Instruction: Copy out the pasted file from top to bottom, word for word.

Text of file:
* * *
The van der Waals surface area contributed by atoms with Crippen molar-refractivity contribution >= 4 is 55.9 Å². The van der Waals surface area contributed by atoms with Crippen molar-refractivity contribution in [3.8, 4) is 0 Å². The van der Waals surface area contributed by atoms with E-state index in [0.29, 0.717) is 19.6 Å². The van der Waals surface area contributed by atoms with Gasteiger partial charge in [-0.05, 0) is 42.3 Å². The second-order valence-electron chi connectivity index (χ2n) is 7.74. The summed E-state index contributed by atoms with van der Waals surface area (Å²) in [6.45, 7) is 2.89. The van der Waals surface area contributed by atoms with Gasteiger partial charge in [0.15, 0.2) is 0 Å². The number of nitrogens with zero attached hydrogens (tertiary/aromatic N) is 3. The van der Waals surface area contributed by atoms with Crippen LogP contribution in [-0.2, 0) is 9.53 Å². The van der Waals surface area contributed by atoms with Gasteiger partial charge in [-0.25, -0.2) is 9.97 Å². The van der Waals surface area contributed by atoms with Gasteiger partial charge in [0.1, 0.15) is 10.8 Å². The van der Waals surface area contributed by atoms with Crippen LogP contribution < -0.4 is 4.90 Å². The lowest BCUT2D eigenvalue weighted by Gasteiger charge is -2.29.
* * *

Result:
The van der Waals surface area contributed by atoms with Crippen molar-refractivity contribution >= 4 is 55.9 Å². The van der Waals surface area contributed by atoms with Crippen molar-refractivity contribution in [3.8, 4) is 0 Å². The van der Waals surface area contributed by atoms with E-state index in [0.29, 0.717) is 19.6 Å². The van der Waals surface area contributed by atoms with Gasteiger partial charge in [-0.05, 0) is 42.3 Å². The second-order valence-electron chi connectivity index (χ2n) is 7.74. The summed E-state index contributed by atoms with van der Waals surface area (Å²) in [6.45, 7) is 2.89. The van der Waals surface area contributed by atoms with Gasteiger partial charge in [0.15, 0.2) is 0 Å². The number of nitrogens with zero attached hydrogens (tertiary/aromatic N) is 3. The van der Waals surface area contributed by atoms with Crippen LogP contribution in [-0.2, 0) is 9.53 Å². The van der Waals surface area contributed by atoms with Gasteiger partial charge in [-0.25, -0.2) is 9.97 Å². The van der Waals surface area contributed by atoms with Gasteiger partial charge in [0.1, 0.15) is 10.8 Å². The van der Waals surface area contributed by atoms with Crippen LogP contribution < -0.4 is 4.90 Å². The lowest BCUT2D eigenvalue weighted by Gasteiger charge is -2.29.